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Pete Ricketts’s massive political turnaround in Nebraska

Former Nebraska governor Pete Ricketts (R) on Thursday talks about his appointment to the U.S. Senate by Nebraska Gov. Jim Pillen (R), right. (Chris Machian/Omaha World-Herald/AP)
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Before Nebraska Gov. Jim Pillen (R) made the announcement Thursday that he would appoint former governor Pete Ricketts (R) to the Senate, Pillen made a point of pitching his pick as politically pragmatic. He said he didn’t want a “placeholder” for former Republican senator Ben Sasse’s seat, and he emphasized choosing someone with the strength to hold the seat for many years to come.

The announcement Thursday scans as unsurprising: Ricketts is the most established figure in the Nebraska GOP and supported Pillen as his successor to the governor’s mansion. But the argument about Ricketts’s political strength would have seemed utterly crazy less than two decades ago.

It goes to show how dramatically things can change in politics: With this appointment, Ricketts has completed one of the most remarkable comebacks from a losing Senate campaign in modern American history.

Ricketts made his first run for office in 2006, and it went exceedingly poorly. Despite Republicans targeting a Democratic senator in a red state and having high hopes for the former Ameritrade executive chosen as a challenger, he lost to Sen. Ben Nelson 64 percent to 36 percent.

Ricketts spent roughly $14 million of his own fortune on the 28-point loss. As a Republican in Nebraska. And against a first-term senator who had only narrowly won office six years earlier.

It’s one of the biggest losses on record for a candidate who would later join the Senate. Many senators have previous losses under their belts, but almost never have they been as lopsided as Ricketts’s.

Several senators have lost extremely close Senate campaigns before joining the upper chamber. Sen. John Thune (R-S.D.) lost by 524 votes in 2002. John Ensign, a former Republican senator from Nevada, lost by 428 votes in 1998. Former Senate majority leader Harry M. Reid (D-Nev.) lost by fewer than 700 votes in 1974.

Others have come back from slightly larger but still competitive losses, including Sen. Mark R. Warner (D-Va.), Sen. Jeanne Shaheen (D-N.H.) and former senator Gordon Smith (R-Ore.).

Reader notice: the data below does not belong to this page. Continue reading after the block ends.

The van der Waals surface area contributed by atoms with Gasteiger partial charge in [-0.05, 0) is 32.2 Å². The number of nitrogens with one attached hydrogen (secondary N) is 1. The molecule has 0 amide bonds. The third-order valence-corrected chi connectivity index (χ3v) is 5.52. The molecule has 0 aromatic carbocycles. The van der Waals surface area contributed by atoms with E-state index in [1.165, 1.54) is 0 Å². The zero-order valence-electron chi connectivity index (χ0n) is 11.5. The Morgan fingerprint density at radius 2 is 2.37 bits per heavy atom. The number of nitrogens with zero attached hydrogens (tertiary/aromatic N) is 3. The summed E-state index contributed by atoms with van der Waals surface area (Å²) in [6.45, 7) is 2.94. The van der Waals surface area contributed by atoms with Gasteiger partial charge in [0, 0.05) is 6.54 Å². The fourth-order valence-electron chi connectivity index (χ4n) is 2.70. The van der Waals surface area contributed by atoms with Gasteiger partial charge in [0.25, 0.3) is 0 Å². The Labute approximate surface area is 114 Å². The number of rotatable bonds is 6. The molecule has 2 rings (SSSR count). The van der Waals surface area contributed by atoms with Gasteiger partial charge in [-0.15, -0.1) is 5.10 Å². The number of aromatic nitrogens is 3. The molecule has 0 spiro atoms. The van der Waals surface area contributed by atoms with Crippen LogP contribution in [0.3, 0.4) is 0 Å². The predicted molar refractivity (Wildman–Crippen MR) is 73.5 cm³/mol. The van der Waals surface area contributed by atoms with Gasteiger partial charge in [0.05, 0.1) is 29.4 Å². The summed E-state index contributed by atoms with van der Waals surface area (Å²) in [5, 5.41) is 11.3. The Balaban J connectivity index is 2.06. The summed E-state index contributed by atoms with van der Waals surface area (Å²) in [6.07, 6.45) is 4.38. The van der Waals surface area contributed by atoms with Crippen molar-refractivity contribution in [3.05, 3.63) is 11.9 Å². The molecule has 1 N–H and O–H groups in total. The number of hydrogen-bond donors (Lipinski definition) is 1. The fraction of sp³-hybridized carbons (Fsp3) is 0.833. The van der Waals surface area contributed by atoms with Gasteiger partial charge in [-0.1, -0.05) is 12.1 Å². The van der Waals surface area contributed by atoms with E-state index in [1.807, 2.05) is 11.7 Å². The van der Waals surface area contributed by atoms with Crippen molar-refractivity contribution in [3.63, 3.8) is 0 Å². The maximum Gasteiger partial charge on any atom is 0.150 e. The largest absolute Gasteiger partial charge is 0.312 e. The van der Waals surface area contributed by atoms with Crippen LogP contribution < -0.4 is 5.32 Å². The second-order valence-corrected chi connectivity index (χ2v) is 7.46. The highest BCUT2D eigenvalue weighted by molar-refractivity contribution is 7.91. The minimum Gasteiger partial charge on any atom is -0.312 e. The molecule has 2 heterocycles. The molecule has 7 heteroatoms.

But even when they lose by more lopsided margins, they generally at least hit a number that starts with four. Former senator Barbara A. Mikulski (D-Md.) took 43 percent in a 1974 campaign before winning her seat in 1986. George Voinovich (R-Ohio) took 42 percent in 1988. Ted Stevens (R-Alaska) took 42 percent in 1962. Sen. Mitt Romney (R-Utah) took 41 percent in a 1994 Senate campaign (though in blue Massachusetts).

And now-Ohio Gov. Mike DeWine (R) took 42 percent in 1992 before winning a Senate seat two years later. (Remarkably, DeWine was elected to the Senate by double digits in 1994 and then lost reelection by double digits, taking just 44 percent of the vote in 2006 — the same year Ricketts lost — before making another comeback and becoming an extremely popular governor.)

Incidentally, one of the biggest losses we could find for a candidate who would later become a senator came from the man Ricketts lost to in 2006: Ben Nelson. He took just 41.7 percent of the vote in his 1996 campaign, before winning his seat in 2000 and then embarrassing Ricketts six years later. But that 1996 figure is still nearly six points better than what Ricketts garnered in his own loss.

There have been larger losses, but they come with asterisks. Now-Sen. Bernie Sanders (I-Vt.) was actually stuck in the single digits in his first two runs for the Senate, in 1972 and 1974, but that was as a little-known political novice running under the banner of the “Liberty Union” party. And now-Sen. John Kennedy (R-La.) took just 15 percent in a 2004 Senate campaign, when he was a Democrat, but in a race that featured multiple Democrats splitting the vote.

Of course, we’ve known for a while that Ricketts’s career was going places. After winning a very tight gubernatorial primary in 2014, he won the general election both then and in 2018 by 18 points. So Pillen is right that he’s now a proven political commodity who should have little trouble winning the seat in his own right.

Ricketts hasn’t done that yet, unlike the others mentioned above, but he in all likelihood will in 2024. And if and when he does, he’ll register one of the biggest reversals in modern political history for a failed Senate candidate.